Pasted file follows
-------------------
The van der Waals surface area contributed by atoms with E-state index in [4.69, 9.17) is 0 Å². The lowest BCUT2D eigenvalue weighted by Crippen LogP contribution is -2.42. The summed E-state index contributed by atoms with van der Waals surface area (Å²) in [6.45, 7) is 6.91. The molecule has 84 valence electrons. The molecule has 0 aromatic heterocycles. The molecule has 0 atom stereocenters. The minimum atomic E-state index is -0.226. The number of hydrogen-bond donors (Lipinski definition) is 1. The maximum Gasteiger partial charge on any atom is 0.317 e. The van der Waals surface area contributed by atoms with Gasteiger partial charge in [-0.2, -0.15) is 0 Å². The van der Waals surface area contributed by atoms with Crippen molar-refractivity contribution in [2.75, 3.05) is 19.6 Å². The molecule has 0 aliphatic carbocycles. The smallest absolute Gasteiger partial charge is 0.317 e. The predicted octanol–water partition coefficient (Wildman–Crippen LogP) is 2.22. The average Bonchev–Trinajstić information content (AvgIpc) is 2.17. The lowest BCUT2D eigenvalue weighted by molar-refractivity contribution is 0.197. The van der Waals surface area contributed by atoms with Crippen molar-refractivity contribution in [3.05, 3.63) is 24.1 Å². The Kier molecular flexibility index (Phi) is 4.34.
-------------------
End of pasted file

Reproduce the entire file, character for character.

The van der Waals surface area contributed by atoms with E-state index in [4.69, 9.17) is 0 Å². The lowest BCUT2D eigenvalue weighted by Crippen LogP contribution is -2.42. The summed E-state index contributed by atoms with van der Waals surface area (Å²) in [6.45, 7) is 6.91. The molecule has 84 valence electrons. The molecule has 0 aromatic heterocycles. The molecule has 0 atom stereocenters. The minimum atomic E-state index is -0.226. The number of hydrogen-bond donors (Lipinski definition) is 1. The maximum Gasteiger partial charge on any atom is 0.317 e. The van der Waals surface area contributed by atoms with Gasteiger partial charge in [-0.2, -0.15) is 0 Å². The van der Waals surface area contributed by atoms with Crippen molar-refractivity contribution in [2.75, 3.05) is 19.6 Å². The molecule has 0 aliphatic carbocycles. The smallest absolute Gasteiger partial charge is 0.317 e. The predicted octanol–water partition coefficient (Wildman–Crippen LogP) is 2.22. The average Bonchev–Trinajstić information content (AvgIpc) is 2.17. The lowest BCUT2D eigenvalue weighted by molar-refractivity contribution is 0.197. The van der Waals surface area contributed by atoms with Crippen molar-refractivity contribution in [3.05, 3.63) is 24.1 Å². The Kier molecular flexibility index (Phi) is 4.34.